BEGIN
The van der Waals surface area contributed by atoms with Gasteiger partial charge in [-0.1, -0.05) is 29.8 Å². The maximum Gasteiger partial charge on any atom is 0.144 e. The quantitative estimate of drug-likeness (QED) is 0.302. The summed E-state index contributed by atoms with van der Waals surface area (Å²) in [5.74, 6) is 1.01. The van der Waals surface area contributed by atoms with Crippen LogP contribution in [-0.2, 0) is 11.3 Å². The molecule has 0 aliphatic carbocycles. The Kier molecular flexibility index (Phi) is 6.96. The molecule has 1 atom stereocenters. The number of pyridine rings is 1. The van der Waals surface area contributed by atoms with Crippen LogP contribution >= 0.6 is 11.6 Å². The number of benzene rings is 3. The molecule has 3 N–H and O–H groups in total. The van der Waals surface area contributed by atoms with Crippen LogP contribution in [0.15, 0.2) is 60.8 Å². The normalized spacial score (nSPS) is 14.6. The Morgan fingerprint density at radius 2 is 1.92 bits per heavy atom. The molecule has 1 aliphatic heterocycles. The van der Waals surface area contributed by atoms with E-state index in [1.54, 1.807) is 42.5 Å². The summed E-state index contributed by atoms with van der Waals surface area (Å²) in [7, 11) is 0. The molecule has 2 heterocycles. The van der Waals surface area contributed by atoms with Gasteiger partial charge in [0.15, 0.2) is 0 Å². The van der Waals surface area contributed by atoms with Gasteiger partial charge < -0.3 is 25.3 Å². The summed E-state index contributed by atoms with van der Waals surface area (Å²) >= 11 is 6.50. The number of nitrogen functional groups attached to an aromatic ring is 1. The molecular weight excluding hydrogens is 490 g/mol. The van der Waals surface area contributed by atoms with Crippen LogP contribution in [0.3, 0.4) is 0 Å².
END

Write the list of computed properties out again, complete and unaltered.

The van der Waals surface area contributed by atoms with Gasteiger partial charge in [-0.1, -0.05) is 29.8 Å². The maximum Gasteiger partial charge on any atom is 0.144 e. The quantitative estimate of drug-likeness (QED) is 0.302. The summed E-state index contributed by atoms with van der Waals surface area (Å²) in [5.74, 6) is 1.01. The van der Waals surface area contributed by atoms with Crippen LogP contribution in [-0.2, 0) is 11.3 Å². The molecule has 0 aliphatic carbocycles. The Kier molecular flexibility index (Phi) is 6.96. The molecule has 1 atom stereocenters. The number of pyridine rings is 1. The van der Waals surface area contributed by atoms with Crippen LogP contribution >= 0.6 is 11.6 Å². The number of benzene rings is 3. The molecule has 3 N–H and O–H groups in total. The van der Waals surface area contributed by atoms with Crippen LogP contribution in [0.15, 0.2) is 60.8 Å². The normalized spacial score (nSPS) is 14.6. The Morgan fingerprint density at radius 2 is 1.92 bits per heavy atom. The molecule has 1 aliphatic heterocycles. The van der Waals surface area contributed by atoms with E-state index in [1.54, 1.807) is 42.5 Å². The summed E-state index contributed by atoms with van der Waals surface area (Å²) in [7, 11) is 0. The molecule has 2 heterocycles. The van der Waals surface area contributed by atoms with Gasteiger partial charge in [0.15, 0.2) is 0 Å². The van der Waals surface area contributed by atoms with Gasteiger partial charge < -0.3 is 25.3 Å². The summed E-state index contributed by atoms with van der Waals surface area (Å²) >= 11 is 6.50. The number of nitrogen functional groups attached to an aromatic ring is 1. The molecular weight excluding hydrogens is 490 g/mol. The van der Waals surface area contributed by atoms with Crippen LogP contribution in [0.3, 0.4) is 0 Å².